• They prefer the dry environment of the savanna and grassland biomes.

  • They live in burrows that protect them from extreme weather conditions and predators.
  • Known predators

              - Black-backed jackal (Canis mesomelas)

 

  •               - Puff adder (Bitis arietans)

                  - Rock monitor (Varanus albigularis)

 

  • They don't hibernate, in fact, breeding peaks in the winter.
  • The gestation period is between 42 and 49 days, and a litter can vary between 1 and 3 pups.
  • Little is known about the lifespan of SA ground squirrels in the wild, but the longest known lifespan in captivity was 11,5 years.
  • During the hot summer afternoons they alternate between hiding from the heat in their burrows and shading themselves with their tails outside. This repeated escape and emergence is called "shuttling".
  • Females live in social groups of 1 to 4 females with their offspring. These groups share quarters and have no social hierarchy.
  • Males live separately from the females in groups of up to 19 members. Between the males there is a linear hierarchy according to age.
  •  

  • SA ground squirrels have a mutualistic relationship with the meerkats (Suricata suricatta), the meerkats alarm calls warn the squirrels when there is a danger, and the squirrels provide the meerkats with burrows.
  • A baby ground squirrel is calles a "pup, kit or kitten". A female is a "doe" and a male a "buck".


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References:

http://animaldiversity.org/accounts/Xerus_inauris/

http://thewebsiteofeverything.com/animals/mammals/Rodentia/Sciuridae/Xerus/Xerus-inauris.html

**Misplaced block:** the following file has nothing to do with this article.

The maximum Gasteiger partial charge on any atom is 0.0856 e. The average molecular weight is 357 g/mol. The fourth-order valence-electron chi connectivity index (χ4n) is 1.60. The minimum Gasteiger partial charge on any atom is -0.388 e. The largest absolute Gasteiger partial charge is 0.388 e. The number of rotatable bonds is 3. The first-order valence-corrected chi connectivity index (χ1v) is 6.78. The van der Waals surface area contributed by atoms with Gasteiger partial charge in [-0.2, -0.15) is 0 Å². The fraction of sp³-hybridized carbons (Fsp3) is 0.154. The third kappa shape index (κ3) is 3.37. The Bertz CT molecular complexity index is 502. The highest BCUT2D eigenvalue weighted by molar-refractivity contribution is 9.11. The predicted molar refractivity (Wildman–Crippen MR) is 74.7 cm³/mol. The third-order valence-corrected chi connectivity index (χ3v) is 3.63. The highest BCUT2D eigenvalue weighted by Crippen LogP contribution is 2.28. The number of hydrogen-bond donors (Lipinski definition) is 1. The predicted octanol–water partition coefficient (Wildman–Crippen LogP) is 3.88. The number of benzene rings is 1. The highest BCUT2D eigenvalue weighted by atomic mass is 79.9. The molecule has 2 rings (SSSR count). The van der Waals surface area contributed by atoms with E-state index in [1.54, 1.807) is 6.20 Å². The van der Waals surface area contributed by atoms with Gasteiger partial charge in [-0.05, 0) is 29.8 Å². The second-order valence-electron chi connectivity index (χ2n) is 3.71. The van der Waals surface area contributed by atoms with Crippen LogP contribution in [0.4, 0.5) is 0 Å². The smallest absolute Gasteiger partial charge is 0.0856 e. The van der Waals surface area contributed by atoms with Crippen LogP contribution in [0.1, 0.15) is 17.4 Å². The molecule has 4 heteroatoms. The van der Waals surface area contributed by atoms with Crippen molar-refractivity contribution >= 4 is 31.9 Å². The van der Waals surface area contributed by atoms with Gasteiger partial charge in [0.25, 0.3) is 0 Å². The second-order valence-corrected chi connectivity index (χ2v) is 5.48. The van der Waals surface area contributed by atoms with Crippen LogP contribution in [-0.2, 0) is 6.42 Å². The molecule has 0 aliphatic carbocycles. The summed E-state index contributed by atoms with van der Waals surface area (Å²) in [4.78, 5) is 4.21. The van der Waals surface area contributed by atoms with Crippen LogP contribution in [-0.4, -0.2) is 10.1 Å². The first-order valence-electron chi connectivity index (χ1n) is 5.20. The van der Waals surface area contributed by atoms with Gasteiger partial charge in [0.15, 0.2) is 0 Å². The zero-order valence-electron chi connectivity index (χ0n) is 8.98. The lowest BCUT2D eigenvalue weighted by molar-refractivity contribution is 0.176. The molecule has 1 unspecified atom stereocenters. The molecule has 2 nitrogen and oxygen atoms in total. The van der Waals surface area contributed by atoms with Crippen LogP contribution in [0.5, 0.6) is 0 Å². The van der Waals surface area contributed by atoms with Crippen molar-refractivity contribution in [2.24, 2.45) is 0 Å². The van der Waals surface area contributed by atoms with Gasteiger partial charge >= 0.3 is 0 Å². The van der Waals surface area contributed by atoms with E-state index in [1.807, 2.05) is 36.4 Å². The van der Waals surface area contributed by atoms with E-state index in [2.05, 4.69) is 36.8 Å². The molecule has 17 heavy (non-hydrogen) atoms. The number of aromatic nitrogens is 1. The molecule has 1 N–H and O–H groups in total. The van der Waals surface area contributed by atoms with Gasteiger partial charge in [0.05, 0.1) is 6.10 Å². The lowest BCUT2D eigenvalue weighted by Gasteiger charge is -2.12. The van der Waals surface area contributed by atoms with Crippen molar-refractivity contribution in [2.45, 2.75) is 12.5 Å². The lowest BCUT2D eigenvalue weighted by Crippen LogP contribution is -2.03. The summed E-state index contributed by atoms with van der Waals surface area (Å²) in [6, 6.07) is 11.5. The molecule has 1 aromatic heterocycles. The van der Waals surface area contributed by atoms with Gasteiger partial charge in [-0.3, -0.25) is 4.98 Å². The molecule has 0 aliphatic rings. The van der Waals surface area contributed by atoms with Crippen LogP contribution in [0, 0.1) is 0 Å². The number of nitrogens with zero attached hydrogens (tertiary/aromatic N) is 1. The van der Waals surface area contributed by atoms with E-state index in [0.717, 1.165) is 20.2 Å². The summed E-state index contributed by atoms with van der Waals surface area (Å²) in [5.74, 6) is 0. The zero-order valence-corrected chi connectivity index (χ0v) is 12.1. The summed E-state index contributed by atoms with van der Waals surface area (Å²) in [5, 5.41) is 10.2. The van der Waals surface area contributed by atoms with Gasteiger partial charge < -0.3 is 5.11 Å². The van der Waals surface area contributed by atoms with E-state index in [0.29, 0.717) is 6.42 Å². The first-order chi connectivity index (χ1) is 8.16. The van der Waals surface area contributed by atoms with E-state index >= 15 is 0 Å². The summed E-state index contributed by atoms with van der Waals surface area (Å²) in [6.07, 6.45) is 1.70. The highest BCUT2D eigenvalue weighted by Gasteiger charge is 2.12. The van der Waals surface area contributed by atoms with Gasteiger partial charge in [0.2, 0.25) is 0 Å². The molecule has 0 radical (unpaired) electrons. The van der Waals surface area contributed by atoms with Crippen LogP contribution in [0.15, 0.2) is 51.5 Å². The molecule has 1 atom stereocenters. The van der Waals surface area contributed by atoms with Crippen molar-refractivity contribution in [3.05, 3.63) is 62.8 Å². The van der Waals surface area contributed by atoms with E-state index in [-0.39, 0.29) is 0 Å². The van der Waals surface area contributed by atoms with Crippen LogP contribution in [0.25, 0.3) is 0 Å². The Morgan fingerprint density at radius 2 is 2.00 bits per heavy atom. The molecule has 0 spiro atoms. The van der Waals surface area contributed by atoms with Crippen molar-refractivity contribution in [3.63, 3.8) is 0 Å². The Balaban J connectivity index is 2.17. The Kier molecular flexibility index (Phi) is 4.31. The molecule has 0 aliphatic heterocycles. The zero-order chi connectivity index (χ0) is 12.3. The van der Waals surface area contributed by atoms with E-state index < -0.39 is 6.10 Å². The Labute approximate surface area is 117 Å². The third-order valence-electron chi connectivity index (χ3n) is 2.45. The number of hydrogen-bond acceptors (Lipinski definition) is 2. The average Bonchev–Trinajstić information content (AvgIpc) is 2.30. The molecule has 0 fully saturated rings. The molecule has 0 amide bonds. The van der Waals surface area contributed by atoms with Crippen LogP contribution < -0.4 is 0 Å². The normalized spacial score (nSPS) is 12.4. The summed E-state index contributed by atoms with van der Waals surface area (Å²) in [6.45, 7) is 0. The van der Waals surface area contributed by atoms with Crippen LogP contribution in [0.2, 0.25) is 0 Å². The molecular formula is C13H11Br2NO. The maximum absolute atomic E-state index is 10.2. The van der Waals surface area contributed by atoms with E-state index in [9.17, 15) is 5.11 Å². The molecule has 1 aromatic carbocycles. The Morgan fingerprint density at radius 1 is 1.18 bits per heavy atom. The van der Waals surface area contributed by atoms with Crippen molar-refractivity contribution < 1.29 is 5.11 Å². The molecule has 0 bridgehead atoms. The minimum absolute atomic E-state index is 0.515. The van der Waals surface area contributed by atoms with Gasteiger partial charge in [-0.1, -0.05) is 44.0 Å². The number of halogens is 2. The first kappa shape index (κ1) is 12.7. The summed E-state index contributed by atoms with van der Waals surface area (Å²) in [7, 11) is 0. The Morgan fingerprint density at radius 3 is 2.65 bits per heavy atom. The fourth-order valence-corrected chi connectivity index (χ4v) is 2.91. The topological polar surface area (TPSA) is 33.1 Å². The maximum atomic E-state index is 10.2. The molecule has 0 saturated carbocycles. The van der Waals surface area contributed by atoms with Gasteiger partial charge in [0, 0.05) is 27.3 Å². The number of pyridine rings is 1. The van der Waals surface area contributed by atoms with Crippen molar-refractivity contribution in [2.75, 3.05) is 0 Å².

The series for October 2015 is the:


Swarthaak / Haak bos (Afrikaans)   -   Blackthorn / Hook bush (English)   -   Kikwata (Swahili)


Acacia mellifera

  • Classified as a shrub or small tree.
  • The Latin name is derived from the Latin words:

        'acus' meaning needle, referring to the small, black thorns covering the tree.

        'melli' meaning honey, reerring to the sweet honey-like smell that the flowers give off when in bloom.

  • It flowers between August and September, with second floweriong following heavy rains around March.
  • The wood is termite-resistant and make very effective fencing posts, as the wood is also quite hard and attractive.
  • If ones veld isn't carefully maintained, tree encroachment can occur very easily. If left unattended, the blackthorns form dense, impenetrable thickets that can span hundreds of meters across. This renders the veld uninhabitable and can take decades to be restored once the blackthorns are removed.
  • Twigs from the blackthorn can be frayed and used as toothbrushes. Be sure to remove the thorns first, unless you've been meaning to have that tooth pulled.
  • Medicinal uses:

        A medical study in Kenya suggested that the bark can be used as an appetite enhancer.

        The bark is also used in ethno medicine to treat stomach ailments, sterility, pneumonia and malaria.

  • The blackthorn also make for great browsing, enjoyed a great amount by kudu, black rhino, eland and giraffe. The dried leaves and pods that fall off are also grazed by smaller animals that can't browse the fresh ones.
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References: www.feedipedia.org & www.plantzafrica.com


The first in our series for September 2015 is the:

Vaalbos / Kanferbos / Camphor bush / Tarchonanthus camphoratus

Called Leleshwa in Swahili.The Maasai people of Kenya and Tanzania use the oil from the leaves to scent themselves.

The Latin name is derived from the Greek words ‘tarchos’ meaning funeral, and ‘anthos’ meaning flower. ‘camphoratus’ comes from the strong camphor smell when the leaves are crushed.

It’s covered in creamy-white flowers, and seed heads that are covered by cotton-like hairs. Between August and September the Koekais veld is covered by the cotton-wool like seed heads falling off.

Medicinal uses:

·         Inhaling the smoke from the burning green leaves is used to relieve blocked sinuses and headaches.

·         Brewing the leaves and drinking the liquid is used to relieve coughing, toothache, abdominal pain and               bronchitis.

·         Boiling the leaves and inhaling the vapor is used as a treatment for asthma.

·         Splinters from the wood are reputed to be poisonous and cause wounds that are slow to heal.